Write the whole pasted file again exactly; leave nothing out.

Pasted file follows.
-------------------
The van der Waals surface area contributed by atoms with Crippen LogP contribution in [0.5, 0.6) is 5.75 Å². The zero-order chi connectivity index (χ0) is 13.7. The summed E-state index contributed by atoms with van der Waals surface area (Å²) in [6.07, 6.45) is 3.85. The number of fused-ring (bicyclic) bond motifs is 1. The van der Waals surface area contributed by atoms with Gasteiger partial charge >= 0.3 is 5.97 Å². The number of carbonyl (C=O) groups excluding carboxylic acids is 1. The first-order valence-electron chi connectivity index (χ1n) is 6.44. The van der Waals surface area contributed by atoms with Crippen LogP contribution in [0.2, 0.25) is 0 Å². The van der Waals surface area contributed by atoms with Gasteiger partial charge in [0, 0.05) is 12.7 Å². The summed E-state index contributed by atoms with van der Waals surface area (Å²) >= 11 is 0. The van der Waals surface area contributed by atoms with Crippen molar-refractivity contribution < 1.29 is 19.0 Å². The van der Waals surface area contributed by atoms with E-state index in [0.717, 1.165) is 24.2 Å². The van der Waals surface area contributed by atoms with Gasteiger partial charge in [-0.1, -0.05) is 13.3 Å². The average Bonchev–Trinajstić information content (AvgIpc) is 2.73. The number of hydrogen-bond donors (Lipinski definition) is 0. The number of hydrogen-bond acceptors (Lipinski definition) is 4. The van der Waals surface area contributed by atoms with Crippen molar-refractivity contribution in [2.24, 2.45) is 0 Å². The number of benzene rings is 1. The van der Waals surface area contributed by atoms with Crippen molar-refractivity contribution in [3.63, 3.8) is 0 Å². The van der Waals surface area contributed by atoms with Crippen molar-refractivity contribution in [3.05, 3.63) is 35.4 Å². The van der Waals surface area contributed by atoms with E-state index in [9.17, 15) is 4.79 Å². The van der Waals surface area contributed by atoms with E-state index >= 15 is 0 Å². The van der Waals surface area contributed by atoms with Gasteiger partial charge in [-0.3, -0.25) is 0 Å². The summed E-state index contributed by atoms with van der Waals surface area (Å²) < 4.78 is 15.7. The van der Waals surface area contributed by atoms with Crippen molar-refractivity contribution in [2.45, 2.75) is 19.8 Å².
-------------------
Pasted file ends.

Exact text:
The van der Waals surface area contributed by atoms with Crippen LogP contribution in [0.5, 0.6) is 5.75 Å². The zero-order chi connectivity index (χ0) is 13.7. The summed E-state index contributed by atoms with van der Waals surface area (Å²) in [6.07, 6.45) is 3.85. The number of fused-ring (bicyclic) bond motifs is 1. The van der Waals surface area contributed by atoms with Gasteiger partial charge >= 0.3 is 5.97 Å². The number of carbonyl (C=O) groups excluding carboxylic acids is 1. The first-order valence-electron chi connectivity index (χ1n) is 6.44. The van der Waals surface area contributed by atoms with Crippen LogP contribution in [0.2, 0.25) is 0 Å². The van der Waals surface area contributed by atoms with Gasteiger partial charge in [0, 0.05) is 12.7 Å². The summed E-state index contributed by atoms with van der Waals surface area (Å²) >= 11 is 0. The van der Waals surface area contributed by atoms with Crippen molar-refractivity contribution < 1.29 is 19.0 Å². The van der Waals surface area contributed by atoms with E-state index in [0.717, 1.165) is 24.2 Å². The van der Waals surface area contributed by atoms with Gasteiger partial charge in [-0.1, -0.05) is 13.3 Å². The average Bonchev–Trinajstić information content (AvgIpc) is 2.73. The number of hydrogen-bond donors (Lipinski definition) is 0. The number of hydrogen-bond acceptors (Lipinski definition) is 4. The van der Waals surface area contributed by atoms with Crippen molar-refractivity contribution in [2.24, 2.45) is 0 Å². The number of benzene rings is 1. The van der Waals surface area contributed by atoms with Crippen molar-refractivity contribution in [3.63, 3.8) is 0 Å². The van der Waals surface area contributed by atoms with Crippen molar-refractivity contribution in [3.05, 3.63) is 35.4 Å². The van der Waals surface area contributed by atoms with E-state index in [9.17, 15) is 4.79 Å². The van der Waals surface area contributed by atoms with E-state index >= 15 is 0 Å². The van der Waals surface area contributed by atoms with Gasteiger partial charge in [-0.3, -0.25) is 0 Å². The summed E-state index contributed by atoms with van der Waals surface area (Å²) < 4.78 is 15.7. The van der Waals surface area contributed by atoms with Crippen molar-refractivity contribution in [2.45, 2.75) is 19.8 Å².